There are very few musicians on the planet
who take inspiration from Return to
Forever and the Ramones and Sabbath.
Jenifer: Everybody has their blessing—I feel
blessed that I’m versatile. But it’s a struggle.
When I was a teenager, my cousin—who I
love—she used to say, “Darryl, why do you
listen to [fusion]? You’re crazy—you can’t
even dance to that!” There’s a lot of people
that are, like, “How do you get enjoyment
out of listening to [Return to Forever’s]
Romantic Warrior over and over and over and
over?” If they had Romantic Warrior on karaoke
[laughs] . . . I know every riff, measure,
beat . . . everything. I listened to that album
a billion times, and I played the bass till I
fell asleep. As a teenager, I was completely
into it—I didn’t go to school . . . My father
snatched the bass from me one time and
held it up like a hatchet and wanted to hit
me! Every time he saw me, that was all I was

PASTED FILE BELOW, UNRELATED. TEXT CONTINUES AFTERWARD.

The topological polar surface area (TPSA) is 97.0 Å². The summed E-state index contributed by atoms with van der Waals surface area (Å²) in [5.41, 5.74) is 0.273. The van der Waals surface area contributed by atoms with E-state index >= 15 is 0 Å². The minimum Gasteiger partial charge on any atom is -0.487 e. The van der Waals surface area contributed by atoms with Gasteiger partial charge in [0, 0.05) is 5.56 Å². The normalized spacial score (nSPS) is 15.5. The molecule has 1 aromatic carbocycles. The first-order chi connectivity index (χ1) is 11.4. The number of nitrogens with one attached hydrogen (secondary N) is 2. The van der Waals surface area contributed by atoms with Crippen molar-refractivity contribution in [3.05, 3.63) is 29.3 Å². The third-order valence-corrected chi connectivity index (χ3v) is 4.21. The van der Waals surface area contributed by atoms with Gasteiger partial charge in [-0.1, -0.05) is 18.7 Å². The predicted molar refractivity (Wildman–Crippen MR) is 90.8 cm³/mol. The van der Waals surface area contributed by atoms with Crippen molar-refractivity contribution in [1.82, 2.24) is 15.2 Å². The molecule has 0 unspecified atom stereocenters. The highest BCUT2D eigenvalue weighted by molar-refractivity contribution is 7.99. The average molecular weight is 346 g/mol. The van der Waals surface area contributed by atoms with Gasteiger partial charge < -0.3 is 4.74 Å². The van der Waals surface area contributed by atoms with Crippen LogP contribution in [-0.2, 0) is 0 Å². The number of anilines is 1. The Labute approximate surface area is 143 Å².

doing. Imagine you’re living with your teenage
son in an apartment in D.C., and every
time you come home from working hard all
day, he’s sitting in there, the place smells like
weed, and he’s playing the bass! [Laughs.]
Doc: We always liked music—from Bob
[Marley] to Sabbath to the Clash to the
Damned to Return to Forever. We would see
these bands, and we never got pigeonholed
or stereotyped music. As long as it was good
music, we were into it. In the early ’70s,
there was a lot of good music, and we were
just open—like a sponge. Who’s to say you
can’t play whatever you like? That’s why we
are who we are. With the metal [influences],
it was about the power. With the punk, it
was the speed—although a lot of the fusion
had the speed, too. It was marrying the
power, the musicianship, and the speed to
give it that superdynamic-ness.